While juggling on your busy schedule, it’s easy to take your trusty shoes for granted. You may have loved your shoes on the first time you saw it, but wear and tear happen and before you know it, it doesn’t look and feel like the shoes you have loved in the first place anymore. The thing about shoes is that whatever they are, they will need proper care to keep them in good shape. And remember, shoes can make or break an outfit. If your shoes are of good quality but your outfit is something of lower caliber apparel, you’re already much better off.
Here’s how to clean and maintain your shoes based on material:
If you’ve bought some shoes made of real leather, you know that with its price comes the responsibility to take care of it so it would last longer. Besides cleaning, leather shoes need to be polished so its color and luster would remain intact.
To clean leather shoes, you just need to wipe it with a damp cloth to remove dirt and dust. For large spots of mud and dirt, you just need to scrape it off with a dry toothbrush. After that, buff the rest of any dirt off with a slightly damp cloth.
After cleaning your shoe, it’s time to apply some polish. Pick a leather polish in the color of your shoe. Apply it with a clean, soft cloth and work across the whole shoe in concentric circles. It’s best to use a wax-based polish since it adds some pigment to the shoes to enrich color and enhance the smoothness of the finish.
As a general rule, it’s good to strip the wax polish from the leather shoe every 3 to 6 months, then condition it and re-polish.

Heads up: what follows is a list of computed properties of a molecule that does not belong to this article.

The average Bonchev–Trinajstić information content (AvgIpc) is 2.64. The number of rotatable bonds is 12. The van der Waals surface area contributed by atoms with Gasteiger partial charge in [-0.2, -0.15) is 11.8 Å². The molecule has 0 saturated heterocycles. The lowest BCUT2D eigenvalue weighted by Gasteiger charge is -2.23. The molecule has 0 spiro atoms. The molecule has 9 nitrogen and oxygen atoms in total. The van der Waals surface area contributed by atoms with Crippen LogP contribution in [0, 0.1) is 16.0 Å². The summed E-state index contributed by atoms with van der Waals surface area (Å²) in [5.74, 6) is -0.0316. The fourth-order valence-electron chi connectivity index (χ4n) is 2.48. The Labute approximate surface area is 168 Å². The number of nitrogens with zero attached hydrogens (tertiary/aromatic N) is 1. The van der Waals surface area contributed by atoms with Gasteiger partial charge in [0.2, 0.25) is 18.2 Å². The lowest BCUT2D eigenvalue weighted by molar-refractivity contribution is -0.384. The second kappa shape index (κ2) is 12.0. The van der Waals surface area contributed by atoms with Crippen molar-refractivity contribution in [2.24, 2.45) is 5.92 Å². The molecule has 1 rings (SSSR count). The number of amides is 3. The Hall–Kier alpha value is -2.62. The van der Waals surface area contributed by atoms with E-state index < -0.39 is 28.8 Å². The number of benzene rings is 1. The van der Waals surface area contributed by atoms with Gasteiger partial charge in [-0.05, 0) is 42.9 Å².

To strip wax or any polish from the shoe, you may need to use saddle soap. This can remove successive layers of wax from previous polishes without stripping or damaging your leather. You can also use it for cleaning if simple wiping with a damp cloth is not enough to remove whatever dirt or stain that has worked its way into your shoe surface. Put a pair of gloves, get a soft sponge and dip it into the water to wet slightly, then work up a lather of saddle soap on your shoes. Wipe it off with a damp cloth. Once clean, leave shoes to dry at room temperature.
After cleaning and removing the wax, condition your shoes to soften and moisturize the leather. This will prevent it from cracking. Conditioning should be done whenever the leathers seem to be getting dry. But since not all can tell if it’s getting dried out, here’s a general rule: condition leather every 5 to 10 wears in hard conditions, and every 15 to 25 otherwise.
Use a soft cloth in buffing the conditioner into the shoe, and move in tight circular motions. After that, wipe away any excess product and polish.
The weather can be unpredictable at times, which means your leather shoes can get wet due to rains. If this happens, stuff the shoes with newspaper and let them dry naturally. Never attempt to use heat to dry it out, as heat can make leather crack.
Suede shoes can look very sophisticated, but it can be ruined easily by terrible weather. The first care tip you must remember about suede: avoid wearing them during rainy and snowy days. But in case you get caught in the rain while wearing suede shoes, ball up your old newspapers and stuff them into the wet shoes to absorb excess water.
Many people wonder if suede shoes can be cleaned. And the answer to that is yes. When it comes to suede, preparation is key. Before you use them, make sure you spray the shoes with silicon-based suede protector to suede covered areas to make it weather-proof. Leave it to air dry overnight. This way, the shoes would stay fine even when rain or snow pours unexpectedly. This protectant must be applied at least once every six months.
Also, invest in a proper suede brush. This will be your cleaning material for the shoes. Use it to brush off any dirt, dust or dried mud off the shoes. Make sure to brush while moving in the same direction; don’t brush back and forth as it might ruin the surface.